Multi-master SaltStack setup is quite easy to build out. There is no need for VIPs or DNS CNAMEs (though they can be implemented) and all of the functionality is handled by Salt.  This greatly simplifies everything and you don't have to rely on external tools.

To have working masters, you need to keep the a couple of directories in sync. You may use clustering filesystems or rsync to do that. In this example we will use rsync which is more than enough. With some extra ingenuity, you can even automate this sync process to happen automatically.

This howto describes how to do this on CentOS, but the setup should be the same on any other OS (such as FreeBSD).

Initial setup

First off, install salt-master package on two servers that are designated to be master servers.


sudo yum install salt-master


cd /usr/ports/sysutils/py-salt
sudo make install clean

Set file_roots in master configuration file:

- /srv/salt

Let's also run salt-master as a nonroot user. Change user option in the master configuration file:

user: salt

Change permissions of all directories:

sudo chown -R salt:salt /etc/salt /var/cache/salt /var/log/salt /srv/salt /var/run/salt
sudo chmod 664 /var/log/salt/master

Add your regular user to the salt group so your regular user can execute salt commands against the minions.


sudo usermod -G salt username


sudo pw usermod username -G salt

We'll be using a default config for everything else.

Multi Master configuration

Let's jump to the multi master configuration.

Make sure your master keys are the same on all the masters. This needs to be done only once or whenever you update the keys. You can sync the keys from one of the servers. Master keys are located in /etc/salt/pki/master/master.{pem,pub}

Then, sync the minion public keys (obviously it would be beneficial to setup ssh keys for the salt user before doing this). Make sure this directory is synced whenever you add a new minion.

sudo -u salt /usr/bin/rsync -avz -e ssh /etc/salt/pki/master/{minions_pre,minions,minions_rejected,minions_denied,minions_autosign} salt@${masterhostB}:/etc/salt/pki/master/

Next, sync file_roots.

sudo -u salt /usr/bin/rsync -avz -e ssh /srv/salt salt@${masterhostB}:/srv/salt

We're done with salt master setup. We should have two identical masters now. Let's setup the minions now.

Minion setup

Install salt-minion package.


sudo yum install salt-minion


cd /usr/ports/sysutils/py-salt
sudo make install clean

Edit the minion config file to point to the masters. We will use failover type scenario in which the minion will connect to only master a time but will failover to another master if the first one goes down:

sudo cat /etc/salt/minion
- masterhostA
- masterhostB
master_type: failover
master_alive_interval: 60

Master type is set to failover thus all minions will only connect to one master server. If we remove that setting, minions will connect to all master servers but will not be able to determine which one is live until they to contact them. We can adjust the availability check using the master_alive_interval setting (which in this example is set to 60 seconds).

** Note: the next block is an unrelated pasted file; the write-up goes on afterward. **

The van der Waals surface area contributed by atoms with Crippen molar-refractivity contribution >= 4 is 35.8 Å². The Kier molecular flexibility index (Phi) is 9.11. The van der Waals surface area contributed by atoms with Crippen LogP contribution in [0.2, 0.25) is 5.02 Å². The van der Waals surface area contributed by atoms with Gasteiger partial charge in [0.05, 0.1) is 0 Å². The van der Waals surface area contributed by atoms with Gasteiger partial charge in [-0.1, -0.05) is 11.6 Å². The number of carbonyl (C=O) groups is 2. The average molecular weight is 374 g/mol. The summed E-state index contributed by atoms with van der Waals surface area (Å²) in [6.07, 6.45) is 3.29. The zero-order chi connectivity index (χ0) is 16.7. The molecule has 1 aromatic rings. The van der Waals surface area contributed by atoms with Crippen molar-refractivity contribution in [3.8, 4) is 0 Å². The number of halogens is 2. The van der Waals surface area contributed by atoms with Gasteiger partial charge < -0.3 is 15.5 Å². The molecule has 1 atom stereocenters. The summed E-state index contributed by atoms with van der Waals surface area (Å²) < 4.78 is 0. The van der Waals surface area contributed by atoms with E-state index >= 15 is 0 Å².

If you want to connect to a single, random master server, use the "random_master: True" setting.

Start the salt-minion service:

sudo service salt-minion start

Watch the first salt master for minion's keys to pop up:

sudo salt-key -L

Since salt-master is running as salt user, we still need root perm's to view keys that are available to access. Word of caution: whenever you run salt-key, the daemon changes the permissions of /etc/salt/pki/master directory to whatever the daemon is running as. If we ran the salt-master daemon as root, the permissions of that directory would change to root:root which would be problematic when rsyncing as salt user (you should never be ssh-ing as root user for security's sake). Running salt-master as salt user will keep these permissions as salt:salt after running salt-key.

You should see the minion's public key pending under "Unaccepted Keys":

sudo salt-key -L
Accepted Keys:
Unaccepted Keys:
Rejected Keys:

Accept the key with "sudo salt-key -A". You will see this minion's public key in /etc/salt/pki/master/minions directory on only one salt master server. Now that's a problem so let's sync that directory using one of the rsync scripts that we came up with:

sudo -u salt /usr/bin/rsync -avz -e ssh /etc/salt/pki/master/{minions_pre,minions,minions_rejected,minions_denied,minions_autosign} salt@${masterhostB}:/etc/salt/pki/master/

This will keep the directories in sync on both master servers and when you run the "sudo salt-key -L" command, you will see the minion's key on both servers. You could also employ something like glusterfs, but rsync scripts are simple and perfectly fine.

Test salt state modules or execution modules against a minion from one of the salt masters. You will be able to call salt commands from only one master because the minion connects to only one server (consequence of master_type: failover setting in master configuration file).

salt 'webserver01'

You should see a successful ping test.


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